Free Essay on William Wordsworth's Tintern Abbey

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      William Wordsworth's Tintern Abbey


      As students, we are taught that William Wordsworth's basic tenets of

      poetry are succinct: the use of common language as a medium, common man as

      a subject, and organic form as an inherent style. Yet beyond these

      rudimentary teachings, it should be considered that it was the intimacy

      with nature that was imperative to the realization of Wordsworth's goals

      set forth in the "Preface" to Lyrical Ballads. In his "Preface,"

      Wordsworth states, "Poetry is the image of man and nature" (Norton 247). A

      study of "Tintern Abbey," the intended finale and last impression of the

      Lyrical Ballads, reveals Wordsworth's conviction that the role of nature

      is the force and connection that binds mankind not only to the past and

      the future, but to other human beings as well. Regardless of the language

      employed, the subject used, or the method of delivery, it was the primal

      connection with nature that fueled Wordsworth's poetic genius.


      Wordsworth begins the journey into "Tintern Abbey" by taking the reader

      from the height of a mountain stream down into the valley where the poet

      sits under a sycamore tree surveying the beauty of the natural world. This

      introduction through nature sets the scene for the poet's blending of his

      mind with that of the natural world. Here Wordsworth does not dwell on the

      imprint of mankind on the landscape but on the connection of an isolated

      individual enveloped within the wild world of nature. Although he refers

      to the presence of man - vagrant dwellers or hermits - his connection is

      with the untouched splendor of the countryside.


      From his perspective, looking out on the verdant landscape, the speaker

      ties his connection with nature to the past. He remembers that during his

      long absence from the Wye Valley, years which he spent living in the city,

      he found consolation in calling back the memories of his time spent in

      nature. It is important to note here that Wordsworth is not merely finding

      comfort in fondly remembering a past holiday, but is unequivocally using

      the natural setting as his source for transcendence. By specifically using

      nature as his escape from "...the heavy and weary weight/Of all this

      unintelligible world" (39-40), he asserts that the purity of nature holds

      no ill memories of man's unkindness. This ability to gradually retreat

      from the trials of daily life by calling to mind the solace found in

      nature is key to the concept that only through withdrawal from the world

      of society and immersion in the natural world can one rise above present



      Wordsworth continues speaking of his connection with nature to the past by

      relating how nature has held prominence during all stages of his past

      life. But here he also imparts the importance his intimacy with nature

      will have in his future as he states "[t]hat in this moment there is life

      and food/For future years" (64-65). Wordsworth realizes that the memories

      of the past will continue to provide pleasure and connection even as he

      grows old.


      In the final refrain, the poem suddenly shifts perspective back to the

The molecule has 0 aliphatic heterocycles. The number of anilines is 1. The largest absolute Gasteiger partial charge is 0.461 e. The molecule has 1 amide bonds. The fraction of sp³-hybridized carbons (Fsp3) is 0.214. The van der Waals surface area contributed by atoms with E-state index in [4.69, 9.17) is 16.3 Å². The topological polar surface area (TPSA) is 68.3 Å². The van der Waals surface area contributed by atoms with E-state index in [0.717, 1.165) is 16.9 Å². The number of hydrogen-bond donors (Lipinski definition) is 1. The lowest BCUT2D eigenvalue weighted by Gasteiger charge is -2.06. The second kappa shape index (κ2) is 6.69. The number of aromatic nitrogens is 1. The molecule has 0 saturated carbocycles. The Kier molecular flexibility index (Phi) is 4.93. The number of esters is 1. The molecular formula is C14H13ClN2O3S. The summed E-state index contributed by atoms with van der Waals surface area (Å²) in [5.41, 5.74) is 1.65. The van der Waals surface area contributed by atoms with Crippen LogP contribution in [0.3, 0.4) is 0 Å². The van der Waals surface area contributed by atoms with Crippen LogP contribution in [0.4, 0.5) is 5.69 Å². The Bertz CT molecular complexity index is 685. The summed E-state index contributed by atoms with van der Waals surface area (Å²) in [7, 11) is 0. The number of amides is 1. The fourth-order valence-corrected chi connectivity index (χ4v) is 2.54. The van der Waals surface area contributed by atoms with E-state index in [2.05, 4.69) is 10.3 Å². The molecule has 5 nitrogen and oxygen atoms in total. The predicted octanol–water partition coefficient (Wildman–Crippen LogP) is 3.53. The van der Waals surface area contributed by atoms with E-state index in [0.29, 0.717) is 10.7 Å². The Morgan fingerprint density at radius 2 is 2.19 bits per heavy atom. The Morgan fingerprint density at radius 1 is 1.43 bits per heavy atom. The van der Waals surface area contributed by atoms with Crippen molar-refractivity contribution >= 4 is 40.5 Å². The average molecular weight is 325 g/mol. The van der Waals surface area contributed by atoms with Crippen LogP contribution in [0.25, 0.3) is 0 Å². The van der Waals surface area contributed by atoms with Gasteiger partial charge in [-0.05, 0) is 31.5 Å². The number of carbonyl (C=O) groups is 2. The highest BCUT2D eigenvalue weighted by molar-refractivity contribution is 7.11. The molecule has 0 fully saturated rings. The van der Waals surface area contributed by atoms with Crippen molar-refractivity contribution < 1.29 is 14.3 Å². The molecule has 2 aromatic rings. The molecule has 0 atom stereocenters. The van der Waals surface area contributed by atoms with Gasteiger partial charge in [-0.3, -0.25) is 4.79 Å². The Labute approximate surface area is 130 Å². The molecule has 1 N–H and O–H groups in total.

present and instead of considering his own connection with nature,

      Wordsworth now turns his attention to being in the sylvan valley with his

      sister, Dorothy. His hopes for the future are that his sister will also

      experience the healing powers of nature that he himself has experienced.

      By stating "...Nature never did betray/The heart that loved her"

      (122-123), Wordsworth assures his sister that she too will find solace

      from the heartless world by her communion with nature and her memories of

      this day that they are spending together. Wordsworth's ability to look to

      the future to predict memories of events that are happening in the present

      is ingenious and complicated. But Wordsworth beautifully clarifies this

      concept by using nature as the ideal link between recollection, foresight,

      and his relationship with another.


      Wordsworth neatly ties together the significance of nature not only with

      his previous experience of remembering nature, but also with how he sees

      the natural world affecting the future. He further states that even "if I

      should be where I no more can hear/Thy voice, nor catch from thy wild eyes

      these gleams of past existence" (147-149), their memories shared in nature

      will endure to give Dorothy solace as she grows old. By looking to the

      future, Wordsworth comprehends that because of their shared recollection

      of their communion in the outdoors, he and his sister will be tied

      together even after his death.


      Over two hundred years after it was written, "Tintern Abbey" continues to

      uphold the essence of William Wordsworth's beliefs and continues to touch

      the emotions of its readers. Even though, here in the twenty-first

      century, the term real-world has a connotation of life in the fast-lane,

      the real world - the natural world - of Wordsworth's time still holds a

      place of eminence both in literature and in the hearts of its readers.

      Certainly, Wordsworth would be pleased to see how very far into the future

      his vision has endured.

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